Students who receive a score of at least 97 are given first priority to attend gifted and talented programs. Siblings who receive 90 or better also receive priority, according to the program’s handbook.

But that creates a new hurdle for District 10 families — where to place all these new students in the gifted and talented program, if more begin to qualify. Right now, Milton Fein School P.S. 7 and The Spuyten Duyvil School P.S. 24 are the only gifted and talented programs in District 10 Bronx for kindergarten through fifth grade.

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Mom

Anyone can search the web for information on the G&T program. The real problem is that there are 50 seats per grade for the entire district: 25 in PS 24, and 25 in PS 7. PS 24 told me that they routinely have more than fifty applicants for their 25 seats, so they accept the children who've scored a 98 or 99 on the test, or siblings of children in the program. (Inexplicably, siblings with lower scores receive priority over non-siblings with higher scores.) Children who aren't selected for the class are sprinkled throughout the general education classes. I asked why a second G&T class is never added, given that there are more than enough children to fill it, but the response was a shrug. "They're fine in regular classes," Manny Verdi said. The DOE's response was that individual schools can make decisions about what's best for them, in terms of adding seats.

Children pass the G&T test when they receive a score of 90 or above, but only children with a 97 or above qualify to attend a "citywide" G&T school (a school solely for G&T students). The DOE promised years ago that each borough would have a G&T school, but the Bronx and Staten Island still do not have them. Children from Riverdale who qualify are actually admitted, and choose to attend a citywide school end up taking a bus to Manhattan, Queens, or Brooklyn. Most are not admitted, so they fill the district G&T classes. The result is that gifted children who've qualified with a 96 or below end up without seats in the program.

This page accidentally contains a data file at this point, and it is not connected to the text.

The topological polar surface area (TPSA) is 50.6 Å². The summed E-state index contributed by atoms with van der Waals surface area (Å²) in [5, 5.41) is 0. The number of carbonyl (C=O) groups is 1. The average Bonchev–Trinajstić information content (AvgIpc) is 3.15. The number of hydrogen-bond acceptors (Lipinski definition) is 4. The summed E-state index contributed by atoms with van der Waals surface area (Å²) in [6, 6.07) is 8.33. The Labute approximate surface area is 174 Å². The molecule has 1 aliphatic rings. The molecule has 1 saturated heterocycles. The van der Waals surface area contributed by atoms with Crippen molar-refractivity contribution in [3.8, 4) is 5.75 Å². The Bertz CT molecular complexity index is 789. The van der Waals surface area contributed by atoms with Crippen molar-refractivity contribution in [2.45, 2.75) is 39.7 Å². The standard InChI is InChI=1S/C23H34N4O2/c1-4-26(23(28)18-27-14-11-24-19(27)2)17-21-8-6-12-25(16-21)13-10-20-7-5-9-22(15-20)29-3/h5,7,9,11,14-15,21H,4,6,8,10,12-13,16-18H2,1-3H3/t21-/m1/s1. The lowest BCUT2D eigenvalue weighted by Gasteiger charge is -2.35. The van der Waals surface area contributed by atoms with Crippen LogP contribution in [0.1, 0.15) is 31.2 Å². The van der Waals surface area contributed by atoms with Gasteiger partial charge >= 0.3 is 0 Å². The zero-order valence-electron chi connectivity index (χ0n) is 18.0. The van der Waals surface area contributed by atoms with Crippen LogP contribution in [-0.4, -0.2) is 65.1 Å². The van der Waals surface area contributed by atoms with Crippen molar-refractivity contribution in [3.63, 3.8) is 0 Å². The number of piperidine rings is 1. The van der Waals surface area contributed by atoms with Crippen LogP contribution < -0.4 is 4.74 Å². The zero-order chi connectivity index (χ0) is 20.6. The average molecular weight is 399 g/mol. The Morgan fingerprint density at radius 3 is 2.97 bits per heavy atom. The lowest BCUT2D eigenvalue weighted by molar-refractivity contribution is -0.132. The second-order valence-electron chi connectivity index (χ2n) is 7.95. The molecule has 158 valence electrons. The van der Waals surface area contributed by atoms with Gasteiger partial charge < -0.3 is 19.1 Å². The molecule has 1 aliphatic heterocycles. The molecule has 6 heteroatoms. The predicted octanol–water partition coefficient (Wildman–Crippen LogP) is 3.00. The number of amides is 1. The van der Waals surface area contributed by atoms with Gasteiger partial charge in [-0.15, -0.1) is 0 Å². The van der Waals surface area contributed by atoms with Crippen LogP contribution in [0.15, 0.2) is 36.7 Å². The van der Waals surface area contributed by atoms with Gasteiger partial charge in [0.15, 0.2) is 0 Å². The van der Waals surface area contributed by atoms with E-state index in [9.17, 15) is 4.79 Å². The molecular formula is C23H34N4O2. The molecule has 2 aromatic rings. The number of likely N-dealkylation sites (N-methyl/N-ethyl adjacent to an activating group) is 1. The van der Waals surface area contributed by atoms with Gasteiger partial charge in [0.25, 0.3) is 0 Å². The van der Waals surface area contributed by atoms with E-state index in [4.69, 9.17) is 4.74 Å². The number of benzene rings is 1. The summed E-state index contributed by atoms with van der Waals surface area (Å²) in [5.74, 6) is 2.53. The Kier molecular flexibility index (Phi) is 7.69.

At a town hall meeting, when asked when the Bronx would finally have a citywide school, Chancellor Fariña gave a nonsensical answer, claiming that the city's G&T program doesn't start until third grade. In reality, children are only allowed to take the G&T test from ages 4 through 7. A child moving into the NYC school system in grade 3 or beyond cannot enter the program, no matter his qualifications. In fact, any child who does not enter the program in kindergarten is unlikely to ever enter it, because there probably won't be an empty seat.

When a child with any sort of learning issue enters the public school system, he is given an Individual Educational Plan (IEP), and his school must bend over backwards to accommodate him. When a child passes the G&T test, his special needs may or may not be met, depending on whether or not a seat is available. This is a bizarre form of discrimination, and there is no end in sight.